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Lord Byron is one of the most influential writers of the 20th century. In his epic poem The Giaour, Lord Byron lays the foundation for the modern vampire. Lord Byron plays an integral roll in bringing the vampire lore to English literature. At the time that Lord Byron wrote the first art of his Turkish Tales he was traveling through Europe in a Grand Tour. The Grand Tour was a popular endeavor for rich Englishmen to travel through Rome and Greece in an attempt to discover the lost cultures and enlightenments of the Greco-Roman era. This particularly important when understanding Lord Byron's linking of the slavic vampire lore with the Romantic Englsih literature of the early 19th century, because Lord Byron is writing this story of an outsider in the Turkish kingdom from Athens, Greece, two places with a rich history of conflict (the Persians and the ancient Greeks). The elements of this history is prevalent in the epic poem, as "Giaour" is a derogatory Turkish word for infidel or non-believer. From a theoretical standpoint, Lord Byron lays the foundations for the modern vampire in his cursing of The Giaour. As Jeffery Cohen wrote in his "Monster Culture: Seven These", the monster that Byron creates is the embodiment of the fantasy and desire, both of which the Giaour is guilty. Additionally, Cohen writes that the monster is of our own creation, again the Giaour is guilty of creating his own doom.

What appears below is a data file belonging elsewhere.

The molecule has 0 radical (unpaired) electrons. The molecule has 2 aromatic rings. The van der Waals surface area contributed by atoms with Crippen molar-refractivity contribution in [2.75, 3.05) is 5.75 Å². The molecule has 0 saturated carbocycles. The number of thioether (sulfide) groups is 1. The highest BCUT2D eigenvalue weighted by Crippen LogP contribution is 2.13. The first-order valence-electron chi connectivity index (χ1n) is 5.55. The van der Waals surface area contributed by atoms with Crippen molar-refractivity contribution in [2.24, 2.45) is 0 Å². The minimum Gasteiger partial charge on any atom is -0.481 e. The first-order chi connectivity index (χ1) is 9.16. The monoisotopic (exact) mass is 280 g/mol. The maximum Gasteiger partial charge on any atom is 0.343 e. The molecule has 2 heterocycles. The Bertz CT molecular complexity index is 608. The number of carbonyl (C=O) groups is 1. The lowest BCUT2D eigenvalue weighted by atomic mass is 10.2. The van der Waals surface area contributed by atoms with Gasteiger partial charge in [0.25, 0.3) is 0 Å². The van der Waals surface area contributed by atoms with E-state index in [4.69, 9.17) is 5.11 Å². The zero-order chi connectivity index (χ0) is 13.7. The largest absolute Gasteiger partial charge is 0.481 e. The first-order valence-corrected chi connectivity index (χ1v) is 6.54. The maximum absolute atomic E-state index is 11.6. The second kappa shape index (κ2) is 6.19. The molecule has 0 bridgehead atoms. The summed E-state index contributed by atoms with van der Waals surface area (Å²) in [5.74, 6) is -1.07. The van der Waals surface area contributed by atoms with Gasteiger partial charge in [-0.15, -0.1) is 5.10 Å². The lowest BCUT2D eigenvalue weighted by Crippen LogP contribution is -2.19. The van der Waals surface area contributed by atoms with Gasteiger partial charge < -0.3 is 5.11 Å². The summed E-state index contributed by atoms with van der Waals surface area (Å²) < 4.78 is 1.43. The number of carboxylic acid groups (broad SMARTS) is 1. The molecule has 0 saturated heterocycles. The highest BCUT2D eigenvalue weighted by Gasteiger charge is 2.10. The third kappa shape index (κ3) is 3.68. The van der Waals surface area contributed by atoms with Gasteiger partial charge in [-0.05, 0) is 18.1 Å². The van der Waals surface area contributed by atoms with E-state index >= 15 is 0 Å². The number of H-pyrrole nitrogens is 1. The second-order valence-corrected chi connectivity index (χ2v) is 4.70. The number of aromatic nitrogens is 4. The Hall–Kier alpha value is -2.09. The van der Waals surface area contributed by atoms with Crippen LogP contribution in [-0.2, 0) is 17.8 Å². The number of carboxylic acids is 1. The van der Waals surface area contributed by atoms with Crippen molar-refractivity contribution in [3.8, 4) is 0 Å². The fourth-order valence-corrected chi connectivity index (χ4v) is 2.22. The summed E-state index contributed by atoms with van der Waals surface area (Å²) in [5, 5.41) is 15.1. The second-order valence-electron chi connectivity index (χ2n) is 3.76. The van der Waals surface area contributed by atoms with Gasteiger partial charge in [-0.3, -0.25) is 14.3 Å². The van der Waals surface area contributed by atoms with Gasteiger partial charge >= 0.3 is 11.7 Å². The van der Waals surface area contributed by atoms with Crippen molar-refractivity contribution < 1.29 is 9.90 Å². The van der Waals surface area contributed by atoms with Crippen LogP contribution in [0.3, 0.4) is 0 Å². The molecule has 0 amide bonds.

[1] Lord Byron Biography

[2] The Giaour synopsis

[3] Gardner's Art through the Ages (Text)


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